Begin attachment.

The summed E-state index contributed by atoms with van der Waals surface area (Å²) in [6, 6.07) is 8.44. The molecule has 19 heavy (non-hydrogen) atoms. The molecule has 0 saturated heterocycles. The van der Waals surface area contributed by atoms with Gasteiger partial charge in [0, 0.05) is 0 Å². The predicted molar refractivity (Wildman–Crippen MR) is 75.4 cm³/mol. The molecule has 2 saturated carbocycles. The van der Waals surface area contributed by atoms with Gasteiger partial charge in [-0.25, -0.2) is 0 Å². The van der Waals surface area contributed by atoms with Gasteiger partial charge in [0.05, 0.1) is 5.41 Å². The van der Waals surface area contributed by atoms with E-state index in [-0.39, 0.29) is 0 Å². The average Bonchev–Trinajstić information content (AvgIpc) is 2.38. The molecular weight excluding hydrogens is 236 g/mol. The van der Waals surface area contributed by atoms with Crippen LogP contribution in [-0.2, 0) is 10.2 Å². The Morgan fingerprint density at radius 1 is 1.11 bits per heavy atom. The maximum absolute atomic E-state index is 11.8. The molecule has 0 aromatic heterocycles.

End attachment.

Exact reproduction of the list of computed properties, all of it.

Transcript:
The summed E-state index contributed by atoms with van der Waals surface area (Å²) in [6, 6.07) is 8.44. The molecule has 19 heavy (non-hydrogen) atoms. The molecule has 0 saturated heterocycles. The van der Waals surface area contributed by atoms with Gasteiger partial charge in [0, 0.05) is 0 Å². The predicted molar refractivity (Wildman–Crippen MR) is 75.4 cm³/mol. The molecule has 2 saturated carbocycles. The van der Waals surface area contributed by atoms with Gasteiger partial charge in [-0.25, -0.2) is 0 Å². The van der Waals surface area contributed by atoms with Gasteiger partial charge in [0.05, 0.1) is 5.41 Å². The van der Waals surface area contributed by atoms with E-state index in [-0.39, 0.29) is 0 Å². The average Bonchev–Trinajstić information content (AvgIpc) is 2.38. The molecular weight excluding hydrogens is 236 g/mol. The van der Waals surface area contributed by atoms with Crippen LogP contribution in [-0.2, 0) is 10.2 Å². The Morgan fingerprint density at radius 1 is 1.11 bits per heavy atom. The maximum absolute atomic E-state index is 11.8. The molecule has 0 aromatic heterocycles.